HC Deb 27 January 1998 vol 305 cc140-2
12. Mr. Skinner

When he expects to announce the results of the review of the NHS with particular reference to waiting lists. [23424]

Mr. Milburn

On 18 November, my right hon. Friend the Secretary of State announced a wide-ranging programme of action to ensure that fewer patients are waiting for admission to national health service hospitals by the end of this Parliament. The review of the NHS, to which my hon. Friend referred, is part of the Government's comprehensive spending review. In his statement to the House on 11 June, my right hon. Friend the Chief Secretary to the Treasury advised that the review would take around 12 months to complete.

Mr. Skinner

Does my hon. Friend agree that, to turn this supertanker around, he will need money? Does he accept that, over the past few months, the NHS has received money over and above that included in the Tory spending limits—which I recommend as a good idea? Will he ensure that, in order to get waiting lists down, he takes account of the fact that there is already an extra £10 billion of tax income in this financial year? Will he tell his right hon. Friend the Chancellor of the Exchequer that the NHS wants a big slice of that? While he is talking to the Chancellor about using some of the money, will he also tell him that, instead of phasing in pay awards for nurses and others, he should pay them, like Members of Parliament, in one fell swoop?

Mr. Milburn

I am sure that my right hon. Friend the Chancellor is aware of my hon. Friend's views. My hon. Friend will be aware that, since the general election, the Government have invested an extra £1,500 million in front-line patient care. As he is also aware, the Government are committed to real-term increases in NHS funding not just next year but each and every year.

Mr. Nicholas Winterton

The Minister is well aware that it has been increasingly difficult to get people who suffer from mental illness into hospital for appropriate care. It has been even more difficult to get people into hospital who require long-stay care for the treatment of mental problems. I congratulate the Secretary of State on the courage that he has shown finally to change the policy on community care for those suffering from mental health problems and disability, which is so often associated with mental handicap. Will the proposals that he hopes to put forward, which I appreciate will cost money, enable people with appropriate problems to gain access to hospital care and long-stay care if they need it—totally in accordance with the wishes of organisations such as SANELINE, which campaigns so well for the mentally ill?

Mr. Milburn

I am grateful for the hon. Gentleman's kind words about the recent announcement by my right hon. Friend the Secretary of State. Sometimes, there has been naivete about the potential benefits to all patients of care in the community. Of course, for some patients, the policy works, and works extremely well. But for others, it does not, has not and will not work. That is why we must strike an appropriate balance between care in the community, intermediate care, 24-hour nurse care, and, where it is needed, acute care in hospitals for severely ill patients.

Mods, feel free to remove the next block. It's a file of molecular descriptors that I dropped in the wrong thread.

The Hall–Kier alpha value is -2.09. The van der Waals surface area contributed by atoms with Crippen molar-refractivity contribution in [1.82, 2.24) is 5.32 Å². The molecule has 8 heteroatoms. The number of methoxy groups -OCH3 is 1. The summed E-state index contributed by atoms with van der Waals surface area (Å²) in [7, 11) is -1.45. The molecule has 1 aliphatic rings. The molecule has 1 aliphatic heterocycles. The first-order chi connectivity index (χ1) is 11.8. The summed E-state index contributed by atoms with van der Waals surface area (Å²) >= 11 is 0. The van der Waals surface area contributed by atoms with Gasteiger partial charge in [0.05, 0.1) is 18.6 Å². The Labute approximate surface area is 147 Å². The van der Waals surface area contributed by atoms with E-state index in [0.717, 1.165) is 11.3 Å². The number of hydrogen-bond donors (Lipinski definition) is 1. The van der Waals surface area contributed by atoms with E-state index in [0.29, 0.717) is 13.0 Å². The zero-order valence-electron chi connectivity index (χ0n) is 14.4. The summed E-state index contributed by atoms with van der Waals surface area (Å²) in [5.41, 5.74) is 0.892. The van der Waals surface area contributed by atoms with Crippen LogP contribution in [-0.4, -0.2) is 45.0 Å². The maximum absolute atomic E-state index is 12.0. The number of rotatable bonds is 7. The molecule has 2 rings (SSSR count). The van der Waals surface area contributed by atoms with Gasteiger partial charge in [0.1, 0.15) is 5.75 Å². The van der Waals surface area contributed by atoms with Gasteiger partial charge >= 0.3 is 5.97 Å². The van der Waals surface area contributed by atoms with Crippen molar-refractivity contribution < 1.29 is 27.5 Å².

Mrs. Anne Campbell

Is my hon. Friend aware of the sort of situation that was described to me by a consultant in my local hospital? He told me that he had to refer 300 patients back to their doctors for foot and ankle treatment because, under the guidelines laid down by the previous Government, he was simply not allowed to increase the waiting time for such patients. Is he aware that that means that there is a huge unmet need, which is one of the reasons why the Government will have many problems in trying to reduce waiting lists? Should not we really be blaming the Conservatives for not meeting the demand when it was needed?

Mr. Milburn

My hon. Friend is absolutely right. The Government inherited a very difficult position on waiting lists, which, as we have made clear from day one, will take time to remedy. We are committed to having fewer people waiting for hospital treatment by the end of this Parliament. In addition, we shall make progress year on year towards achieving that objective. For example, by the end of March, we shall eliminate the need for anyone to wait more than 18 months for hospital treatment. We shall then set further targets for improvement. There will be incremental improvement every year towards our objective of having fewer people waiting for treatment.